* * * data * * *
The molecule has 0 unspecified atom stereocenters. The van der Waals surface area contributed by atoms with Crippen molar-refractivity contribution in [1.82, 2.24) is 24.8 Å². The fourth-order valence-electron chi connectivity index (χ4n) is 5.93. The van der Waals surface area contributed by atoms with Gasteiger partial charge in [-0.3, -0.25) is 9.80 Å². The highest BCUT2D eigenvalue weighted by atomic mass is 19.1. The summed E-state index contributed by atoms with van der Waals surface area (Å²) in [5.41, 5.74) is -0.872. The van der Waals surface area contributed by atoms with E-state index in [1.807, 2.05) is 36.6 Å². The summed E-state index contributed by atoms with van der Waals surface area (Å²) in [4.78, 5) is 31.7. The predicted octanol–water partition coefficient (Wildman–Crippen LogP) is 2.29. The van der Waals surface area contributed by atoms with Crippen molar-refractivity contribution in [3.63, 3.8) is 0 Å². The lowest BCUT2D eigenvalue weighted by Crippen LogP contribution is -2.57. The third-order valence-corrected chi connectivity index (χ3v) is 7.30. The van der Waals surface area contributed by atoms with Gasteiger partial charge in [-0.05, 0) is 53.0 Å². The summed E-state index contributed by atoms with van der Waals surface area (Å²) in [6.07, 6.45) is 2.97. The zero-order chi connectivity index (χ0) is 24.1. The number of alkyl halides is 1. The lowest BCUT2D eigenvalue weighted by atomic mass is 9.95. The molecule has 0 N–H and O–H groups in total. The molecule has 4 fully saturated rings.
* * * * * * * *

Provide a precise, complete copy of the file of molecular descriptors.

The molecule has 0 unspecified atom stereocenters. The van der Waals surface area contributed by atoms with Crippen molar-refractivity contribution in [1.82, 2.24) is 24.8 Å². The fourth-order valence-electron chi connectivity index (χ4n) is 5.93. The van der Waals surface area contributed by atoms with Gasteiger partial charge in [-0.3, -0.25) is 9.80 Å². The highest BCUT2D eigenvalue weighted by atomic mass is 19.1. The summed E-state index contributed by atoms with van der Waals surface area (Å²) in [5.41, 5.74) is -0.872. The van der Waals surface area contributed by atoms with E-state index in [1.807, 2.05) is 36.6 Å². The summed E-state index contributed by atoms with van der Waals surface area (Å²) in [4.78, 5) is 31.7. The predicted octanol–water partition coefficient (Wildman–Crippen LogP) is 2.29. The van der Waals surface area contributed by atoms with Crippen molar-refractivity contribution in [3.63, 3.8) is 0 Å². The lowest BCUT2D eigenvalue weighted by Crippen LogP contribution is -2.57. The third-order valence-corrected chi connectivity index (χ3v) is 7.30. The van der Waals surface area contributed by atoms with Gasteiger partial charge in [-0.05, 0) is 53.0 Å². The summed E-state index contributed by atoms with van der Waals surface area (Å²) in [6.07, 6.45) is 2.97. The zero-order chi connectivity index (χ0) is 24.1. The number of alkyl halides is 1. The lowest BCUT2D eigenvalue weighted by atomic mass is 9.95. The molecule has 0 N–H and O–H groups in total. The molecule has 4 fully saturated rings.